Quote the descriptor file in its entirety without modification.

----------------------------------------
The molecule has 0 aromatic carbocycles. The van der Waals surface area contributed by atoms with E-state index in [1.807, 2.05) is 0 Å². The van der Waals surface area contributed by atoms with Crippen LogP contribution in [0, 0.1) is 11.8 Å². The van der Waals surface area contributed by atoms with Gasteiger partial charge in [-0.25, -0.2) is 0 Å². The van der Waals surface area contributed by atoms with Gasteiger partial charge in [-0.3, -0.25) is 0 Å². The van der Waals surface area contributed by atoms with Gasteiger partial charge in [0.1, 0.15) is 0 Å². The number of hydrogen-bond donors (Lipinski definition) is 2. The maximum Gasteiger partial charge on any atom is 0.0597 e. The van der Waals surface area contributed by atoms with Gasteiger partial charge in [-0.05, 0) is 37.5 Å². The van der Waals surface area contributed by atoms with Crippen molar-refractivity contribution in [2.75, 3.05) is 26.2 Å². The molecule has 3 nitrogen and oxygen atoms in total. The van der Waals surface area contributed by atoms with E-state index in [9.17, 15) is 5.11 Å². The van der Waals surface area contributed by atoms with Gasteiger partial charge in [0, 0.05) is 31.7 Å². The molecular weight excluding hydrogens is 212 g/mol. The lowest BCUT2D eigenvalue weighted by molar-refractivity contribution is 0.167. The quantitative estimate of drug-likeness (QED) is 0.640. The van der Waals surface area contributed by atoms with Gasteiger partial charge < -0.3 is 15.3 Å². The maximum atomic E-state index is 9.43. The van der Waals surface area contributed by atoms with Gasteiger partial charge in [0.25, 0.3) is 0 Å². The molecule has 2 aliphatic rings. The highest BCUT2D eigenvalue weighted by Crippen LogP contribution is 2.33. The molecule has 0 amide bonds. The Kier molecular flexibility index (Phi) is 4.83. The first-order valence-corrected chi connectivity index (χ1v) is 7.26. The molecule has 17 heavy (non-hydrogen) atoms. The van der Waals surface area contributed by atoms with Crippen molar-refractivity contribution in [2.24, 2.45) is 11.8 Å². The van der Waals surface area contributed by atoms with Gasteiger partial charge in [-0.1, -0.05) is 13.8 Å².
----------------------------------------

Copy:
The molecule has 0 aromatic carbocycles. The van der Waals surface area contributed by atoms with E-state index in [1.807, 2.05) is 0 Å². The van der Waals surface area contributed by atoms with Crippen LogP contribution in [0, 0.1) is 11.8 Å². The van der Waals surface area contributed by atoms with Gasteiger partial charge in [-0.25, -0.2) is 0 Å². The van der Waals surface area contributed by atoms with Gasteiger partial charge in [-0.3, -0.25) is 0 Å². The van der Waals surface area contributed by atoms with Gasteiger partial charge in [0.1, 0.15) is 0 Å². The number of hydrogen-bond donors (Lipinski definition) is 2. The maximum Gasteiger partial charge on any atom is 0.0597 e. The van der Waals surface area contributed by atoms with Gasteiger partial charge in [-0.05, 0) is 37.5 Å². The van der Waals surface area contributed by atoms with Crippen molar-refractivity contribution in [2.75, 3.05) is 26.2 Å². The molecule has 3 nitrogen and oxygen atoms in total. The van der Waals surface area contributed by atoms with E-state index in [9.17, 15) is 5.11 Å². The van der Waals surface area contributed by atoms with Gasteiger partial charge in [0, 0.05) is 31.7 Å². The molecular weight excluding hydrogens is 212 g/mol. The lowest BCUT2D eigenvalue weighted by molar-refractivity contribution is 0.167. The quantitative estimate of drug-likeness (QED) is 0.640. The van der Waals surface area contributed by atoms with Gasteiger partial charge < -0.3 is 15.3 Å². The maximum atomic E-state index is 9.43. The van der Waals surface area contributed by atoms with Gasteiger partial charge in [0.25, 0.3) is 0 Å². The molecule has 2 aliphatic rings. The highest BCUT2D eigenvalue weighted by Crippen LogP contribution is 2.33. The molecule has 0 amide bonds. The Kier molecular flexibility index (Phi) is 4.83. The first-order valence-corrected chi connectivity index (χ1v) is 7.26. The molecule has 17 heavy (non-hydrogen) atoms. The van der Waals surface area contributed by atoms with Crippen molar-refractivity contribution in [2.24, 2.45) is 11.8 Å². The van der Waals surface area contributed by atoms with Gasteiger partial charge in [-0.1, -0.05) is 13.8 Å².